More Than Meets the eye to Absence of George T. Stagg?
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OPINION: We’re not Buying That Buffalo Trace Canceled 2021 George T. Stagg Over Quality Concerns

George T. Stagg

The absence of George T. Stagg from the 2021 Buffalo Trace Antique Collection is an eyebrow-raiser. (Photo: Buffalo Trace)

All right, it’s been about five hours since The New York Times broke the news that George T. Stagg was not rolling out in this year’s Buffalo Trace Antique Collection. Everyone’s had some time to read, process, chat with friends and peers, hyperventilate a little, and most importantly: complain about the secondary market.

Now, it’s time to relax.

The last known batch of Buffalo Trace’s George T. Stagg was released in 2020. The last batch we knew the size of was in 2018, where Breaking Bourbon reported it would yield some 37,000 bottles for the release. In 2019, no yield information was reported. In 2018, 149 barrels made up the George T. Stagg release.

Looking at previous coverage of the statements made, the barrels laid down by Harlen Wheatley (in his first year at Buffalo Trace, no less) didn’t meet spec.

“Unfortunately, this crop of barrels earmarked to be Stagg back when it was put in the barrel in 2006 did not meet the Stagg profile today,” said Wheatley in a news release.

The size of George T. Stagg batches has changed a bit here and there, though both 2017 and 2018 yielded very close to 40,000 bottles. As with all barrels, there is some drift in profile over time. That’s one of the merits of blending whiskey and having millions of barrels to choose from. Just like Beam has been on a tear filling barrels, so has Buffalo Trace. I have a hard time believing that 150ish (even 100 if you want to be super conservative) barrels were all off profile. That doesn’t make sense. Barrels bound for destinies such as these are closely monitored, and the entire batch failing seems extremely abrupt.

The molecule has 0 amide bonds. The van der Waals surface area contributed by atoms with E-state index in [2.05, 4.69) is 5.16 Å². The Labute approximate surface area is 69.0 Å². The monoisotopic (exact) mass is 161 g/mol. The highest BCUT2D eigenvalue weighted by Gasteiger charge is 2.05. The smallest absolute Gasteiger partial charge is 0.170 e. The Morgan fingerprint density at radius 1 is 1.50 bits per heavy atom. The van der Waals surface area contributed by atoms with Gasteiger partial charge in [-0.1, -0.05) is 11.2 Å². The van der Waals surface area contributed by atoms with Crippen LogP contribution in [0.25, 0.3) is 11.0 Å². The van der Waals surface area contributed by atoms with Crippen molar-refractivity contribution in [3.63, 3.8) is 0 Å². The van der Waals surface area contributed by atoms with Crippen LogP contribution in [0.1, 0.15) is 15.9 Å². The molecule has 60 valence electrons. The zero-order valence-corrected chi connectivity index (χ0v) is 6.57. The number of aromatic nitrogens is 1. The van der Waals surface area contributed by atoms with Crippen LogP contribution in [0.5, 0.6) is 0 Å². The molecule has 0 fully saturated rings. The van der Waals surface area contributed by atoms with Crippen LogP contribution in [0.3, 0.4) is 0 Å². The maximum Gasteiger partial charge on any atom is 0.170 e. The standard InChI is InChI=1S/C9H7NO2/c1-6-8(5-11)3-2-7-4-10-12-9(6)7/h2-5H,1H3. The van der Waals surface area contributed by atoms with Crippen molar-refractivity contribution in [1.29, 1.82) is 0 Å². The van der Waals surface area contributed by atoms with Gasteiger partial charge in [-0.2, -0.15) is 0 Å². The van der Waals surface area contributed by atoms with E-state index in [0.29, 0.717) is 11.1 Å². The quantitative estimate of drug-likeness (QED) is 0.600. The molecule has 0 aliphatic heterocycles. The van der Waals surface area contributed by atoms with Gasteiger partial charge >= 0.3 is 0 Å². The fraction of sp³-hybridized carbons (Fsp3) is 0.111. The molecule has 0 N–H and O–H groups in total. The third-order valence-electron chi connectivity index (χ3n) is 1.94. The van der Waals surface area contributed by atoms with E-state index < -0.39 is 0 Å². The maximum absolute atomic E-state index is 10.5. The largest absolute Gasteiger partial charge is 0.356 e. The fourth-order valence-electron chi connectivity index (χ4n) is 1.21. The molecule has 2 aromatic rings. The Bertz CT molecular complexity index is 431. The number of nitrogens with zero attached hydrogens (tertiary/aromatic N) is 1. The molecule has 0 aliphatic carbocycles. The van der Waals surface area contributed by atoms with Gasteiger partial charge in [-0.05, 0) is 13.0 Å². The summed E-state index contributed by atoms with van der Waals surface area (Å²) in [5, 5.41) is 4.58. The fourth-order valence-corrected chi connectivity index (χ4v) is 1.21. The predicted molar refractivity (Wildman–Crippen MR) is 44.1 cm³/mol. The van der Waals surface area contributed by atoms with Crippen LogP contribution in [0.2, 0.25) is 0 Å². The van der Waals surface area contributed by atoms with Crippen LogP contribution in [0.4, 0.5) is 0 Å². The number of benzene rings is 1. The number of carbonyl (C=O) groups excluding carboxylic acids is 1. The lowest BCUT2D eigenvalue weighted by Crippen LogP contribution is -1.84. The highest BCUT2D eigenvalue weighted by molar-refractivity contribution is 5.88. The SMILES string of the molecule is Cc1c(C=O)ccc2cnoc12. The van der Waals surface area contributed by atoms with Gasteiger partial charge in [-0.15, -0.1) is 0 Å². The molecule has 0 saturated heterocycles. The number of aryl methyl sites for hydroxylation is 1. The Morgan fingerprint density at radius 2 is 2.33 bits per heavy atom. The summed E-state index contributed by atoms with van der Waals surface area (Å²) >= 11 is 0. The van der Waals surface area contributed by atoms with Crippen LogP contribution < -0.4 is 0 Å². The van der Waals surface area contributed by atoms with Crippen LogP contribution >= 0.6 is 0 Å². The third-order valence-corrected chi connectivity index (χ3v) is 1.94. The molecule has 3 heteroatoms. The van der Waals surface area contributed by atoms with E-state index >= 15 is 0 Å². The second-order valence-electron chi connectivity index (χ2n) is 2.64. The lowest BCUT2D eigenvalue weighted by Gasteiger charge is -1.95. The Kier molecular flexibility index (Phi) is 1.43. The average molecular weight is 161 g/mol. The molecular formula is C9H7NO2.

Buffalo Trace is known for its modern infatuation with consistency. The brand is even wrapping up a $1.2 billion (yes, with a B) expansion – complete with a new still. The kicker? Rather than scale up with a second, even bigger still, the brand is purchasing an exact replica of what it currently has, to replicate current operating conditions and minimize variables that could affect quality.

My opinion? I bet in five years or so, conveniently around the time of Harlen’s 20th anniversary, we’ll see a Stagg like no other. Perhaps Double Stagg Very George: Harlen Edition. It’s an outlandish concept, but I have an extremely hard time believing Buffalo Trace would scrap the most well-known entry in its annual Antique Collection when it could instead offer a smaller yield – which would increase hype on its own. Already, we’re seeing secondary sales of 2020’s George T. Stagg bottles increase as the news of this years cancellation floods the market.

All in all, I can’t escape the feeling that today is one of Buffalo Trace’s most ambitious PR days to date. We’ve reached out for a statement and will update this post as we get fresh info.

In the meantime, kick back, think of all of the other George T. Stagg you’ve never seen for retail on your local store’s shelves, and maybe pour a glass of something dependable and hoopla-free. I recommend Wild Turkey 101.

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